Brian Owens can’t wait to distill liquor. “To be honest, I’m a huge bourbon fan,” said the head brewer of O’Fallon Brewery in O’Fallon, Mo. Owens would also like to try his hand at absinthe and other “out-there” liqueurs. Don’t forget gin, the great flavor-sponge. “You can do so much with it,” Owens said. “Juniper, of course, but also coriander, pepper … ” It might take two or three years for O’Fallon to start microdistilling, but it’s definitely within the brewery’s reach. “We have the brewhouse. We have the fermentation tanks. All we’re missing at this point is the still,” Owens said. The Stable in Benton Park is ready to roll out the barrel once its license arrives. “It could come tomorrow,” said owner Jesse Jones. Apart from brewing beer, Jones plans to concoct small batches of grappa and absinthe. “Almost anybody can make simple rum and vodka, but grappa and absinthe require a little more craft – and chemistry. That’s what our distiller Mike Stapleton does. He’s a chemist,” Jones said.
The other red meat
Depending on how chefs warm up to Red Wattle hogs, St. Louis may soon be dining on a different type of pork. In late summer, Farrar Out Farm in Frohna, Mo., started raising three of these heritage animals, and owners Bryan and Christina Truemper plan to acquire 15 more sometime this month.
Dark red with a beef-like texture, Red Wattle pork is lean but flavorful. Meat from Farrar Out Farm will have even more flavor plus added nutrition. The secret is small grains. Instead of just soy and corn, the Truempers also mix oats and barley into the feed. Once the pigs’ weight hits 280 pounds, it’ll be time to go to market. The Truempers don’t have any retail ambitions, however; they’ll only be selling to restaurants. As of press time, they’d confirmed their first two customers, Josh Galliano of Monarch and Kevin Willmann of Erato on Main. The two chefs will be splitting a Red Wattle between their respective restaurants in Maplewood and Edwardsville.
Sit and sip awhile
Yes to a taste of this. Yes to a taste of that. Sampling is what wine bars are all about – and oenophiles will have more places to test their palates this season. The Wine Tap in downtown Belleville has bottles, glasses and flights. (Later this fall, watch for the new spot to open up five nights a week instead of three.) Looking for an even littler sip? Rock Hill newcomer Bella Vita serves 1.5-ounce quaffs of 64 wines. (Read all about it on page 52.) The Wine Press in the West End pours a solid 24 glasses, while the second location of Sasha’s Wine Bar, set to open next month in the Shaw neighborhood, will boast upwards of 50.
“If you’re willing to go from a $6 glass to a $10 glass, it’s a tremendous difference in taste,” said Sasha’s owner Alan Richman.
Mmmm ... pizza
Crust. Sauce. Toppings. Simple enough – and yet not all pizzas are created equal. Expect upper-echelon pies from The Wedge in south St. Louis, The Good Pie in the Locust Business District and Pi’s second restaurant in the Central West End. All of these coming-soon pizzerias separate themselves from the pro-Provel crowd with a few fine touches here and there.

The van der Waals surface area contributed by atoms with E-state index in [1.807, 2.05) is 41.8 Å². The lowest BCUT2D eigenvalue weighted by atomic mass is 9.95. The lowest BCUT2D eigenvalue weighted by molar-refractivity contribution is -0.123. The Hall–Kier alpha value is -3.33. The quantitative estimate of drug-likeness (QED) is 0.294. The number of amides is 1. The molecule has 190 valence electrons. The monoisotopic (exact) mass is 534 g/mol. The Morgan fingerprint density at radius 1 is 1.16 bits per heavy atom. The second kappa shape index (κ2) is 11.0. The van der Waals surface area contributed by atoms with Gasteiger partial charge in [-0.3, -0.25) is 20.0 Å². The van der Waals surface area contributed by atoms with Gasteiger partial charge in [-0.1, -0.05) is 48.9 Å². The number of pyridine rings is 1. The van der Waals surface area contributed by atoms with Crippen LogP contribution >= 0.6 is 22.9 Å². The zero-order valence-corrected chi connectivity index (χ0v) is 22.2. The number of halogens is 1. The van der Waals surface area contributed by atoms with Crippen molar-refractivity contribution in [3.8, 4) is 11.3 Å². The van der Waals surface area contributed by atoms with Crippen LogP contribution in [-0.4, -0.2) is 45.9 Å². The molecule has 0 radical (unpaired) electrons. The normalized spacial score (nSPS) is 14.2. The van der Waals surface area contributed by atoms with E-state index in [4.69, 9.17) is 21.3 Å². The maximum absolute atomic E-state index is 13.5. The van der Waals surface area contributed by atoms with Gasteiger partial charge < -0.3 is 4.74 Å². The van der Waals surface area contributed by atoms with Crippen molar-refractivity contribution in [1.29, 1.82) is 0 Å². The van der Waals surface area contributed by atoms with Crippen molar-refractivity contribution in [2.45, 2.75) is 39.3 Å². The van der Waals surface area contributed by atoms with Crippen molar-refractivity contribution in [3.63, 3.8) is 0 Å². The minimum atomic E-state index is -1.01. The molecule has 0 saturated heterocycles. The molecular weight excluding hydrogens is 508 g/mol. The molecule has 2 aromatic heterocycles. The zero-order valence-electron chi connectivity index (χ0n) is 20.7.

“We’re not going to put those nasty canned things on our pizza,” said Blake Brokaw, creator of the menu at The Wedge, where fresh anchovies will be one of roughly 20 toppings. Natural yeast will make the crusts’ flavor more complex, Brokaw said, and there’ll be a choice of three sauces: standard and smoked tomato along with a delish, noncreamy white clam. Also appearing on the menu are calzones and subtly sophisticated salads such as arugula with roasted beets, goat cheese and farro dressed in a lemon-thyme vinaigrette.
The Good Pie, a Neapolitan-inspired joint, diversifies its menu with small plates. A portion of its tomatoes will come from an organic tomato garden on the patio. (It doesn’t get fresher than that.) Inside, the novelty is a custom-built oven from Italy. Owner Michael Randolph said he aims to keep things casual with “jeans and T-shirt table service” and blackboard desserts. After all, it’s a pizzeria. “A fine dining restaurant is a whole other animal,” Randolph said. So don’t sweat it if you’d rather have a pitcher of beer than a bottle of wine. The Good Pie will serve both.
Speaking of beer, if the deal for the new Pi goes through, the list will expand to include as many as 40 selections. The only thing better than hot pizza, of course, is hot pizza with a cold one.
Everything tastes better with bacon
Bacon fans, ready your taste buds. Joshua Roland of downtown’s Fifteen is putting a new spin on the crispy pork strips you crave – make that several new spins. This fall, apple, pancake-black pepper and mustard-thyme bacon (pictured) will be on offer, along with whatever other infusions Roland has up his sleeve. (The chef has also dabbled in watermelon, jalapeño and garlic-rosemary bacon.) Aiming to please with “delicious, sexy, fun food,” Roland lets diners combine the bacon of their choice with BLTs, burgers and chicken sandwiches; bacon tastings are on the way. Sizzle-sizzle.
To answer your question: Yes, Roland likes bacon as much as you do. “I eat about 2 pounds of it a day,” he said.
Care for dessert?
Sink your sweet tooth into something like … a panzanella salad? That’s right, The Wedge has rethought the savory, Sicilian dish by replacing veggies, bread and olive oil with fresh fruit, pound cake and a honey-yogurt sauce. You can also get funky after dinner at Café Eau, where the dessert menu features sorbets such as cherry-horseradish and poblano.